Bahrain | Freedom House

Freedom of the Press



Freedom of the Press 2007

2007 Scores

Press Status

Not Free

Press Freedom Score
(0 = best, 100 = worst)


Political Environment
(0 = best, 40 = worst)


Economic Environment
(0 = best, 30 = worst)


The government continues to restrict media reporting, including the internet, despite laws providing for freedom of the press and of expression. In spite of the government’s claims to further the democratic process, media restrictions were tightened in 2006. Articles 23 and 24 of Bahrain’s constitution guarantee freedom of expression and of the press. However, a suspended 2002 Press Law (No. 47) continues to enable the prosecution of journalists based on 17 categories of offenses. Offenses against Islam, the king, and “the unity of the people,” as well as acts of inciting division or sectarianism, are punishable by six months to five years in prison. According to the Bahrain Journalists Association, 30 legal cases were brought against journalists in 2006 by individuals alleging defamation or insult. Conflicting conservative and liberal efforts to reform the 2002 Press Law continued in 2006, with two emergency sessions for debate called in April. Despite government commitments to a more democratic society, three laws were passed in 2006 that have the potential to undermine the rights to free expression. On July 20, amendments to the Association Law (No. 18/1973) were ratified that forbade any speech or discussion infringing on “public order or morals.” A counterterrorism bill was signed into law on August 12 that contains excessively broad definitions of terrorism and terrorist acts and criminalizes advocating terrorist acts as well as the possession of documents promoting the same. An amendment to the penal code (Act No. 65/2006) in September made it a crime to publish the names or pictures of accused persons before a court verdict and without the permission of the public prosecutor.

News regarding international issues, local economic and commercial issues, and opposition politics is generally less restricted than news on issues concerning the royal family, the Saudi royal family, national security, and judges. Two reporters from local papers Al-Mithak and Al-Wasat received anonymous telephone threats in October for writing about the “Bandargate” scandal that centered on a report written by Sudanese-born British citizen Salah al-Bandar regarding alleged election fraud and involved members of the royal family and politicians. Despite governmental censorship and self-censorship among journalists, many local and foreign media outlets are able to cover a diversity of issues without restriction. Nevertheless, some subjects of local concern continue to be untouchable.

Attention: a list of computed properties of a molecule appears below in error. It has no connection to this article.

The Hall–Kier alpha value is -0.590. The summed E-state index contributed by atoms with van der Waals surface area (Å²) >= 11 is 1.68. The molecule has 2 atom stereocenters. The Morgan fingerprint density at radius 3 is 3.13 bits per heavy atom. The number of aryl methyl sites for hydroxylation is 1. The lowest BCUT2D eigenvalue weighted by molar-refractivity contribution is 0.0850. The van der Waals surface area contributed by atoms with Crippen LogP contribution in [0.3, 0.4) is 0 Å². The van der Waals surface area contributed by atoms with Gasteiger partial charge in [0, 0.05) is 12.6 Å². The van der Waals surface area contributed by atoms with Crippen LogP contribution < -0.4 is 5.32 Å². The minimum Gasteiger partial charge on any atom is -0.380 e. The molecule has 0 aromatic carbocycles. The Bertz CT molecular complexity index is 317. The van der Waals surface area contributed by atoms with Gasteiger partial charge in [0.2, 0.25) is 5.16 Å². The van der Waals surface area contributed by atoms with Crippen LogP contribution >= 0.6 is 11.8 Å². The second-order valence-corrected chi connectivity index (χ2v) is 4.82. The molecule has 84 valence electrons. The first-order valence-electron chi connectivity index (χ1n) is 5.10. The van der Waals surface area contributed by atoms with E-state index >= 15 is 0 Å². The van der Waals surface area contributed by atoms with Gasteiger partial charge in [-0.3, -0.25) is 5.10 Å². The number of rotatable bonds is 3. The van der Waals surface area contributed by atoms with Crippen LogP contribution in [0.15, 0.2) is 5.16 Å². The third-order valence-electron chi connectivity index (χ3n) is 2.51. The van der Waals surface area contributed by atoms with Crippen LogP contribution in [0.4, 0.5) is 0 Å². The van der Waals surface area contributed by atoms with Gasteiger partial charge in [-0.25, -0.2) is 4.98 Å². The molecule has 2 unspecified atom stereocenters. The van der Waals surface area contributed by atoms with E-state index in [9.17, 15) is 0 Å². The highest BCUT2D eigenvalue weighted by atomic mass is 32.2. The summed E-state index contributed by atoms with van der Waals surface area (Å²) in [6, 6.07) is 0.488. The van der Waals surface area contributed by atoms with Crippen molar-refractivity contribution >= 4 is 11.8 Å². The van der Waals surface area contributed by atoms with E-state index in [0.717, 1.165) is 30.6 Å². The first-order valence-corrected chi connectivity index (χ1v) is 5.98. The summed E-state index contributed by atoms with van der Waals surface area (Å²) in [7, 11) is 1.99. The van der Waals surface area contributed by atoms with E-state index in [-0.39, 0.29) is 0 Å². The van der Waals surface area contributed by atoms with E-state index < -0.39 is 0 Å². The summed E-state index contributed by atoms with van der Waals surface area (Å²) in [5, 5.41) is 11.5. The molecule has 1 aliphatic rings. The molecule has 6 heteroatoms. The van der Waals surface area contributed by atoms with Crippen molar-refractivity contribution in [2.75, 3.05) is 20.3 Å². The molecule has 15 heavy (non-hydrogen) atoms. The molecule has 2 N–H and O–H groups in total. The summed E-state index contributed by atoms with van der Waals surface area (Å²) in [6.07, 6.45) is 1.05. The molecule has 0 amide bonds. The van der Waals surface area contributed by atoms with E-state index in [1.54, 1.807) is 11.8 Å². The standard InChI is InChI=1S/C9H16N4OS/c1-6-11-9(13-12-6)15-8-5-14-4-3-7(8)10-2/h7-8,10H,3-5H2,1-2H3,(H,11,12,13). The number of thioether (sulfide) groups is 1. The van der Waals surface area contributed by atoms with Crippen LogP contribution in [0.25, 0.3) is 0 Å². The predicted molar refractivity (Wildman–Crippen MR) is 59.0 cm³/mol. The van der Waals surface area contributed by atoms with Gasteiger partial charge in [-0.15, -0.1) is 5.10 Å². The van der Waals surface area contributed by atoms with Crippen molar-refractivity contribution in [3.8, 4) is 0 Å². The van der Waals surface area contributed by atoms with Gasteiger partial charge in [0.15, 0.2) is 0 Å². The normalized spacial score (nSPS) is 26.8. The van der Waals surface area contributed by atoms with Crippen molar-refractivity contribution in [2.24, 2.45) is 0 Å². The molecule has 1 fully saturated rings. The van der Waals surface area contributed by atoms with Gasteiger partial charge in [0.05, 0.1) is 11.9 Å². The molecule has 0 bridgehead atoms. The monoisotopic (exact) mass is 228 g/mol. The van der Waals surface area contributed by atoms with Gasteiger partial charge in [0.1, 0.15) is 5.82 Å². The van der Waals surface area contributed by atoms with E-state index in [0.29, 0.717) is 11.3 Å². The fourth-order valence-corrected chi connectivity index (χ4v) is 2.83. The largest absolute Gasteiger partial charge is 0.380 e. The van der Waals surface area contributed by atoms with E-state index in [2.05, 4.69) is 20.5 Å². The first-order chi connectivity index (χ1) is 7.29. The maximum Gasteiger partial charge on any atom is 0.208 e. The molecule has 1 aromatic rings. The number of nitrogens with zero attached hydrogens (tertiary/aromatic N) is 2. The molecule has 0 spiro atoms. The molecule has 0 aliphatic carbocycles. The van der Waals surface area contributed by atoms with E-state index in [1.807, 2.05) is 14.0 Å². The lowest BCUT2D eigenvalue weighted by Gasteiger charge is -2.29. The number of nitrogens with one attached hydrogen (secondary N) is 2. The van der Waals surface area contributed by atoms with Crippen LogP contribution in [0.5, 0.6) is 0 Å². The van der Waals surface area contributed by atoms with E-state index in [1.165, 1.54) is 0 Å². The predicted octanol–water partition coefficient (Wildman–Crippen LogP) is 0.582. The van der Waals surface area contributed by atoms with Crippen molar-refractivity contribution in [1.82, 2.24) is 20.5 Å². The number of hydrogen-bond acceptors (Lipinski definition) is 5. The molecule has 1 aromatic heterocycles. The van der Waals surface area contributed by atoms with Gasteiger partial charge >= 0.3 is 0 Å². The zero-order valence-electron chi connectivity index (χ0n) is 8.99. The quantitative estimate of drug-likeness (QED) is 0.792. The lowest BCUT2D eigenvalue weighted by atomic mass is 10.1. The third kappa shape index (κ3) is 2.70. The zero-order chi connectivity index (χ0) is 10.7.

Print media are privately owned, and there are nearly 100 Bahraini newspapers and journals in circulation. A number of new Arabic daily newspapers have opened since the reforms of 2002, including Al-Watan, which debuted in December 2005, and Al-Waqt, which entered the market in 2006. Although they are privately owned, the government retains the right to control publishing policies, appoint the papers’ officials, and dismiss journalists. All local radio and television stations are state run; however, satellite television is widely available, providing access to international broadcasts. The country’s first private radio station, which began broadcasting from Manama in October 2005, was shut down in 2006 by the authorities, who alleged irregularities.

While the internet has provided journalists in Bahrain with greater freedom to report and access to more diverse and critical forms of information, it has also served as yet another medium for the government to censor and regulate. The only internet provider is the government-owned Batelco, which reported that 135,000 persons (about 21 percent of the population) used its service. Batelco prohibits user access to antigovernment, anti-Islamic, and human rights websites. In August, a government decree was issued to block access to Google Earth, Google Video, and Google Maps, but this was lifted days later following pressure from civil society. The media block on the “Bandargate” scandal extended beyond traditional media outlets to the internet, where blogs were forbidden to discuss the issue. In October, many websites and blogs were banned in the month leading up to the elections. On November 16, Dr. Mohammed Saeed Al-Sahlawi and Husain Abdulaziz Al-Hebshi were arrested for possessing publications downloaded from the internet calling for the boycott of the November elections. The two activists were charged with promoting an illegal change of the state and spreading false news and rumors that would disrupt public security and damage public interest. The two remained in prison at the end of 2006. By year’s end, almost two dozen websites had been blocked.